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Archive for February, 2012

Graphics Formats Holding Back Blind People in Workplace

Lack of access to information graphics in tactile form is holding back blind people in the workplace, when the problem could be tackled by relatively simple software to adapt Braille printers to produce graphics, according to a report published this week.

The independent research report, “Touching the world”, is the product of a two-year specialist fellowship with the Clore Social Leadership Programme funded by RNIB. Based on interviews with 12 blind people, the study was carried out by accessible technology specialist John Ramm, with support from University of Sussex research fellow Frances Aldrich.

Blind people often come across data at work set in tables, graphics, charts and other graphical formats but it is extremely rare to receive such information in tactile form, the report finds. This means most often they rely on descriptions of graphics from colleagues or support workers, which creates a sense of dependency and inequality and are much harder to use.

“The de facto standard at the minute for anything graphical seems to be to write a description of it, which to me is a really feeble attempt at best, because the whole reason for putting it into a graphic in the first place is it makes it easier for people to grasp the big picture,” Ramm told E-Access Bulletin. “Then I have to reconstruct in my head, I can’t just read off information.”

Ironically, in the days before widespread computing when Braille materials were produced manually from steel embossing sheet, the situation for graphics was better because they could be embossed onto the same sheets, he said. More recently Braille production has become automated, with machines outputting it directly from software, but the issue of graphics appears to have been overlooked.

The answer is to develop new software and standards which use automated Braille dots in freer formats to build graphics alongside character cells, Ramm said. “If you have a pie chart and it is only a rudimentary circle shape, that’s fine. For the purposes of a pie chart, it doesn’t really matter, all your want to know is how things split up.”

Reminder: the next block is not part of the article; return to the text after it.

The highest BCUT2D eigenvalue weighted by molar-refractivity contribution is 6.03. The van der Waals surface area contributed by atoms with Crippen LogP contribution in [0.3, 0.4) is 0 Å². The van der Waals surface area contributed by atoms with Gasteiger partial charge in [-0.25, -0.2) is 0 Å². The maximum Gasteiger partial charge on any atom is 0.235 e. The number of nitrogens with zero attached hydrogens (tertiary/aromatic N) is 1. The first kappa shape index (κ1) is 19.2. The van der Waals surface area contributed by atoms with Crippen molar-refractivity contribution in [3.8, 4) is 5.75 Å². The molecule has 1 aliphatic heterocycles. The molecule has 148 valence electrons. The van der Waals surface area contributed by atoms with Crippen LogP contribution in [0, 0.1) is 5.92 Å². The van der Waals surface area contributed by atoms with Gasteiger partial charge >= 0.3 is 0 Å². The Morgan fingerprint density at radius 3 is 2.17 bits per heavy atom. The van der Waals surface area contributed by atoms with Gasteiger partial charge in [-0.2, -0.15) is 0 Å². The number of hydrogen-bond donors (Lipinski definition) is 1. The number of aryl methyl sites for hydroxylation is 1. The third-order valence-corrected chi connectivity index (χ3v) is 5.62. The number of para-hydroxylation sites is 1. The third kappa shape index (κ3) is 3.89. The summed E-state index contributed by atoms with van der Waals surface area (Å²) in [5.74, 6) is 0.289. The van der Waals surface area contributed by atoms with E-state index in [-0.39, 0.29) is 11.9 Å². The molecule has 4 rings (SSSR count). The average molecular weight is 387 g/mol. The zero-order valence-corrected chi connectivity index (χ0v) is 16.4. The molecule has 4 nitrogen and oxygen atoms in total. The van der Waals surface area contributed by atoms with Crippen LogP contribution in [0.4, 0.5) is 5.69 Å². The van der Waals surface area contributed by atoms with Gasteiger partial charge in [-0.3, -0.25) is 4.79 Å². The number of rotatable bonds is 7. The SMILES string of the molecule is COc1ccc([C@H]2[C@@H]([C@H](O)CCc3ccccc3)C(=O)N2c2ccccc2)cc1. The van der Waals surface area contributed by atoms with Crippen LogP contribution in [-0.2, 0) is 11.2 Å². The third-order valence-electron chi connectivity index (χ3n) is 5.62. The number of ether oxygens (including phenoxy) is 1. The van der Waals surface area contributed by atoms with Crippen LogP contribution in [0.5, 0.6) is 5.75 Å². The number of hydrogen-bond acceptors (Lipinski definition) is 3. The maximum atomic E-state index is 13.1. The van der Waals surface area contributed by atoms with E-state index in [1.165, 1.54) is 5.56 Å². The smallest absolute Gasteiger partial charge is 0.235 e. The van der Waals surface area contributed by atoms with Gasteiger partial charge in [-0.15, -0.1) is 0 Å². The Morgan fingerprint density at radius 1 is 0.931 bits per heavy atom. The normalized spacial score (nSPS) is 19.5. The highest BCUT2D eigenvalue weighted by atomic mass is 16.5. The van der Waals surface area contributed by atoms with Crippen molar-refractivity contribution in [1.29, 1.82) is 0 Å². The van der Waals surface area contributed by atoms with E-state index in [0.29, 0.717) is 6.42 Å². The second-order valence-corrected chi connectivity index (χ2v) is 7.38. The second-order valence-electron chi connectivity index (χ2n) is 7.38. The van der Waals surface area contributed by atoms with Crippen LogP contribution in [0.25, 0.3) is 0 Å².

He said tables could be produced more easily in Braille if there were better ways to abbreviate numbers and put the data into columns. “What most of these bits of software they don’t even try to do anything graphical with tables – they make each row as a new paragraph, with no attempt to recreate columns at all. It’s pointless.”

The study finds some blind people may currently be deterred from applying for some jobs altogether because of the difficulty in accessing tables and charts. One participant said: “I am very put off jobs where I think the content is going to be quite graphical… That would actually make a decision for me, probably, because I think it adds another layer of need for assistance.”

Ultimately however, blind employees may have to resort to legal action to force through equal provision, the study says.

“It is quite possible that some test discrimination cases could be brought to show employers, universities, training institutions and others that the vague verbal descriptions are just not sufficient alternative provision when those who can see have a diagram in front of them,” it says.

“There is a serious disconnect between the colourful, varied, eye-catching, multimedia world of printed material and the bland, text-based, serial Braille material which blind people receive – if they get anything at all.”